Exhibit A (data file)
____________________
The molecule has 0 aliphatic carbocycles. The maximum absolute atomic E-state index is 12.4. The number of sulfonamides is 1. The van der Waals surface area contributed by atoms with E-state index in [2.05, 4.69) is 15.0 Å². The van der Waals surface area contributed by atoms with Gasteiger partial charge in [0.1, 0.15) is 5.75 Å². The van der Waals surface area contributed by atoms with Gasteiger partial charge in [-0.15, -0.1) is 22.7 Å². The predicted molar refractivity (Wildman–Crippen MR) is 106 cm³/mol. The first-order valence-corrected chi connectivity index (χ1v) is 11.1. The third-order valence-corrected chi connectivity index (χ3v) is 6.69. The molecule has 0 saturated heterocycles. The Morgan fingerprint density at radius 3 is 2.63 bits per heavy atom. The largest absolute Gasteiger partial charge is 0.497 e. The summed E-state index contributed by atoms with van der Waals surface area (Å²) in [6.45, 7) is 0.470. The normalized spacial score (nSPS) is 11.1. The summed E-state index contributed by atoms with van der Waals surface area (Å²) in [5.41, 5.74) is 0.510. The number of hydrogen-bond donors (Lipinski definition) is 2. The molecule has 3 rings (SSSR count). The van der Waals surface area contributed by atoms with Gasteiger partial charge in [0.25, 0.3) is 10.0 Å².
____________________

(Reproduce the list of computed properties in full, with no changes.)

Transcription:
The molecule has 0 aliphatic carbocycles. The maximum absolute atomic E-state index is 12.4. The number of sulfonamides is 1. The van der Waals surface area contributed by atoms with E-state index in [2.05, 4.69) is 15.0 Å². The van der Waals surface area contributed by atoms with Gasteiger partial charge in [0.1, 0.15) is 5.75 Å². The van der Waals surface area contributed by atoms with Gasteiger partial charge in [-0.15, -0.1) is 22.7 Å². The predicted molar refractivity (Wildman–Crippen MR) is 106 cm³/mol. The first-order valence-corrected chi connectivity index (χ1v) is 11.1. The third-order valence-corrected chi connectivity index (χ3v) is 6.69. The molecule has 0 saturated heterocycles. The Morgan fingerprint density at radius 3 is 2.63 bits per heavy atom. The largest absolute Gasteiger partial charge is 0.497 e. The summed E-state index contributed by atoms with van der Waals surface area (Å²) in [6.45, 7) is 0.470. The normalized spacial score (nSPS) is 11.1. The summed E-state index contributed by atoms with van der Waals surface area (Å²) in [5.41, 5.74) is 0.510. The number of hydrogen-bond donors (Lipinski definition) is 2. The molecule has 3 rings (SSSR count). The van der Waals surface area contributed by atoms with Gasteiger partial charge in [0.25, 0.3) is 10.0 Å².